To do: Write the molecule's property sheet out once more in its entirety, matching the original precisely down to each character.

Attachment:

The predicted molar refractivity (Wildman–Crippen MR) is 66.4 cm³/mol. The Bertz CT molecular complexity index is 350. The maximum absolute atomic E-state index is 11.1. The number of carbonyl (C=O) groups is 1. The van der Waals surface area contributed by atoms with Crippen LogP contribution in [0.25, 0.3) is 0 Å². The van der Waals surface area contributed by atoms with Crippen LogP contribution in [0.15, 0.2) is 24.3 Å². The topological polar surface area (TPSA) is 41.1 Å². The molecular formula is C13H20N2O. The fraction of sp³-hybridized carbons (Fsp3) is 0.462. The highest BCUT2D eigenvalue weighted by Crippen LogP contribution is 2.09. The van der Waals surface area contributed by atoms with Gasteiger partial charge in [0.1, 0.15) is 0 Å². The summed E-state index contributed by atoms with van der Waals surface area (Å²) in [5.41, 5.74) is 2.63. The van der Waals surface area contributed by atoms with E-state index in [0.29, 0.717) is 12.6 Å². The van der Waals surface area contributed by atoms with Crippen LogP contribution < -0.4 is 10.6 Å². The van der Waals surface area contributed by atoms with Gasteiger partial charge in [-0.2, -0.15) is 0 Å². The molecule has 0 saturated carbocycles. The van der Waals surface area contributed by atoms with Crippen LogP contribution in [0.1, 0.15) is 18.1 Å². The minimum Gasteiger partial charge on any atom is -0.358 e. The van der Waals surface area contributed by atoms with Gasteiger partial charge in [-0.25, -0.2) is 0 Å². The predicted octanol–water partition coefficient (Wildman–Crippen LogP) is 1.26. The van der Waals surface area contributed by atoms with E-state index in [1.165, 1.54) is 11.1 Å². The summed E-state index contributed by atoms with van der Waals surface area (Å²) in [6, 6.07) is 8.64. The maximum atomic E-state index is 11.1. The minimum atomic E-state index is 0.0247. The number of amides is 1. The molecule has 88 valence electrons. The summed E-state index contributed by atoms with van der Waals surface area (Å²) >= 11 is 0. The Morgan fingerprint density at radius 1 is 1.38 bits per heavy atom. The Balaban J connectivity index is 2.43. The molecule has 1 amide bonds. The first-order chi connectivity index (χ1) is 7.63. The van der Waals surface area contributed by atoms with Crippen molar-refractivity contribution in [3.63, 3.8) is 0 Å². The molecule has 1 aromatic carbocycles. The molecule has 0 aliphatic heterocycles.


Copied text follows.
The predicted molar refractivity (Wildman–Crippen MR) is 66.4 cm³/mol. The Bertz CT molecular complexity index is 350. The maximum absolute atomic E-state index is 11.1. The number of carbonyl (C=O) groups is 1. The van der Waals surface area contributed by atoms with Crippen LogP contribution in [0.25, 0.3) is 0 Å². The van der Waals surface area contributed by atoms with Crippen LogP contribution in [0.15, 0.2) is 24.3 Å². The topological polar surface area (TPSA) is 41.1 Å². The molecular formula is C13H20N2O. The fraction of sp³-hybridized carbons (Fsp3) is 0.462. The highest BCUT2D eigenvalue weighted by Crippen LogP contribution is 2.09. The van der Waals surface area contributed by atoms with Gasteiger partial charge in [0.1, 0.15) is 0 Å². The summed E-state index contributed by atoms with van der Waals surface area (Å²) in [5.41, 5.74) is 2.63. The van der Waals surface area contributed by atoms with E-state index in [0.29, 0.717) is 12.6 Å². The van der Waals surface area contributed by atoms with Crippen LogP contribution < -0.4 is 10.6 Å². The van der Waals surface area contributed by atoms with Gasteiger partial charge in [-0.2, -0.15) is 0 Å². The molecule has 0 saturated carbocycles. The van der Waals surface area contributed by atoms with Crippen LogP contribution in [0.1, 0.15) is 18.1 Å². The minimum Gasteiger partial charge on any atom is -0.358 e. The van der Waals surface area contributed by atoms with Gasteiger partial charge in [-0.25, -0.2) is 0 Å². The predicted octanol–water partition coefficient (Wildman–Crippen LogP) is 1.26. The van der Waals surface area contributed by atoms with E-state index in [1.165, 1.54) is 11.1 Å². The summed E-state index contributed by atoms with van der Waals surface area (Å²) in [6, 6.07) is 8.64. The maximum atomic E-state index is 11.1. The minimum atomic E-state index is 0.0247. The number of amides is 1. The molecule has 88 valence electrons. The summed E-state index contributed by atoms with van der Waals surface area (Å²) >= 11 is 0. The Morgan fingerprint density at radius 1 is 1.38 bits per heavy atom. The Balaban J connectivity index is 2.43. The molecule has 1 amide bonds. The first-order chi connectivity index (χ1) is 7.63. The van der Waals surface area contributed by atoms with Crippen molar-refractivity contribution in [3.63, 3.8) is 0 Å². The molecule has 1 aromatic carbocycles. The molecule has 0 aliphatic heterocycles.